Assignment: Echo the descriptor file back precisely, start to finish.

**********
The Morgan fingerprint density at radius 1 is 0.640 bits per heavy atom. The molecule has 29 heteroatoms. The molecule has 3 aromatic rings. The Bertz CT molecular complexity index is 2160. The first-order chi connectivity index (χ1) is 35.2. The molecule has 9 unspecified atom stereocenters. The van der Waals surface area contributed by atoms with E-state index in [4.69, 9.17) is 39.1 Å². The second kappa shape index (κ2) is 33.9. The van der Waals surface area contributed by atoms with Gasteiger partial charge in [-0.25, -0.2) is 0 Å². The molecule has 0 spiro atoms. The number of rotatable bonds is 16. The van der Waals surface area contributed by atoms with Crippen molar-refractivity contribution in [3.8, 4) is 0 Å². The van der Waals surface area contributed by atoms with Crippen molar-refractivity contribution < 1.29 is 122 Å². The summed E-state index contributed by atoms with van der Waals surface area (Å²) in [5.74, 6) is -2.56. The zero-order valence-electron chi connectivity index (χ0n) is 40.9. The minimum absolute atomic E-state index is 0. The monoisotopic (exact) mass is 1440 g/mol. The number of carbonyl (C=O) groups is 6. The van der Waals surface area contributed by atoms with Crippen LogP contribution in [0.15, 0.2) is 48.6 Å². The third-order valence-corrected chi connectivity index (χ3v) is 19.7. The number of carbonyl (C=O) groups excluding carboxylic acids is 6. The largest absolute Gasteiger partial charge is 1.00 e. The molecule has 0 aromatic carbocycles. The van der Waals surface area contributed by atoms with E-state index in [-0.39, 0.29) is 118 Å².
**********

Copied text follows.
The Morgan fingerprint density at radius 1 is 0.640 bits per heavy atom. The molecule has 29 heteroatoms. The molecule has 3 aromatic rings. The Bertz CT molecular complexity index is 2160. The first-order chi connectivity index (χ1) is 35.2. The molecule has 9 unspecified atom stereocenters. The van der Waals surface area contributed by atoms with E-state index in [4.69, 9.17) is 39.1 Å². The second kappa shape index (κ2) is 33.9. The van der Waals surface area contributed by atoms with Gasteiger partial charge in [-0.25, -0.2) is 0 Å². The molecule has 0 spiro atoms. The number of rotatable bonds is 16. The van der Waals surface area contributed by atoms with Crippen molar-refractivity contribution in [3.8, 4) is 0 Å². The van der Waals surface area contributed by atoms with Crippen molar-refractivity contribution < 1.29 is 122 Å². The summed E-state index contributed by atoms with van der Waals surface area (Å²) in [5.74, 6) is -2.56. The zero-order valence-electron chi connectivity index (χ0n) is 40.9. The minimum absolute atomic E-state index is 0. The monoisotopic (exact) mass is 1440 g/mol. The number of carbonyl (C=O) groups is 6. The van der Waals surface area contributed by atoms with Crippen LogP contribution in [0.15, 0.2) is 48.6 Å². The third-order valence-corrected chi connectivity index (χ3v) is 19.7. The number of carbonyl (C=O) groups excluding carboxylic acids is 6. The largest absolute Gasteiger partial charge is 1.00 e. The molecule has 0 aromatic carbocycles. The van der Waals surface area contributed by atoms with E-state index in [-0.39, 0.29) is 118 Å².